While Kirk’s skilful comparisons bring out differences, they also bring out substantial connections between the British and Australian Labour Parties. It was by no means one way, from the heart of the British Empire to the periphery. Australia could point the way in aspects of social welfare and women’s suffrage before 1914. Two states provided non-contributory old age pensions in 1900, and a further state followed in 1907. Women secured the vote at federal level in 1902 and at state level from 1895 to 1911.Kirk rightly makes much of British Labour leaders, Keir Hardie, Ramsay MacDonald and, later, Arthur Henderson, going to see Australian Labour at first hand when Labour there had taken office very brieflyat state level in 1899 andthen at federal level in 1904, both as minority governments, then in 1910-14 as a majority government. The considerable electoral success of Bob Hawke and Paul Keating, and their Labour governments of 1983-96, was admired by New Labour. Tony Blair, Gordon Brown and John Prescott all visited Australia in the 1990s to learn from Australian Labour’s success.
It would have been good if Kirk had explored the Empire theme further and written a little less about the anti-communism. While anti-communism was very important, the British end at least has had much coverage. I suspect that the first Cold War (1917-40) and the anti-Labour smears has been researched more than Kirk realises and that his usual strong command of the secondary literature is weaker on 1917-24 than for other periods. In contrast, his research in Australia considerably benefits his analysis of Australian Labour’s problems.
The book is in John Mackenzie’s excellent ‘Studies in Imperialism’ series, published by Manchester University Press. It provides the series with another fine book. However, the Empire theme might have encouraged greater discussion of the various effects of decolonisation on the British and the Australian Labour Party and the tensions of multicultural societies on both parties. In Australia the success of Tony Abbott in 2013 owed something to such tensions. In Britain after 2010, the Labour Party’s electoral recovery was hindered by UKIP, its Euro election leaflet of May 2014 simply declaring under a picture Ed Miliband, Nick Clegg and David Cameron, ‘Our politicians have allowed open-door immigration … Only UKIP will take back control’. (Even this single minded denunciation of immigration was out-trumped by the British National Party, with its Euro 2014 election leaflet headed with ‘Ban the Burqa’ and the assertion that ‘the truth is that UKIP support immigration, especially Muslim immigration’.)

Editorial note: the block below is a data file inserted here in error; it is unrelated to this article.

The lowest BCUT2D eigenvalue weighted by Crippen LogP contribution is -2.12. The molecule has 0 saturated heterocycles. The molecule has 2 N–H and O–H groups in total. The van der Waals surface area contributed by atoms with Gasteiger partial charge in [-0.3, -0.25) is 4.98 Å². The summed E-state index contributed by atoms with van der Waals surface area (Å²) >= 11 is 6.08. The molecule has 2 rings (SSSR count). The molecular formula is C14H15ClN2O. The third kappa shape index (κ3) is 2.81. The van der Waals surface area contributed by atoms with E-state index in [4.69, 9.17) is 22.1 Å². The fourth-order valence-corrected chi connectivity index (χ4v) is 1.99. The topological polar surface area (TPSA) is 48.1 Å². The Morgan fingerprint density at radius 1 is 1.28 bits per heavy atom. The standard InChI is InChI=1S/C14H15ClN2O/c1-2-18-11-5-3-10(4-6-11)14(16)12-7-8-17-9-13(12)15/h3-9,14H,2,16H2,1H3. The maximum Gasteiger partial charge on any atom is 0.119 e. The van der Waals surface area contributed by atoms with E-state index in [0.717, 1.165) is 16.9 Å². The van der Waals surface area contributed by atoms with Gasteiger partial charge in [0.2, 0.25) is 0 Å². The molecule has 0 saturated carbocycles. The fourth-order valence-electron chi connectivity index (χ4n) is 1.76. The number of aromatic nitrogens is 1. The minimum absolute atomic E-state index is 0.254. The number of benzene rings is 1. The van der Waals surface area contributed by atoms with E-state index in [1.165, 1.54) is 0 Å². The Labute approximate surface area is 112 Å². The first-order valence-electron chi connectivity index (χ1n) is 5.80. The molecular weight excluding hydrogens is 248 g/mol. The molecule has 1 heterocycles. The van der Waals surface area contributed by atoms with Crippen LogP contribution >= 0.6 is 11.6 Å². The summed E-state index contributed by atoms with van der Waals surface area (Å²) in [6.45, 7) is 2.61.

Overall, Kirk’s book is a major addition to comparative labour history, and the author demonstrates convincingly the importance of his imperial and racial themes, as well as issues of national identity and class.
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Chris Wrigley. Review of Kirk, Neville, Labour and the Politics of Empire: Britain and Australia 1900 to the present.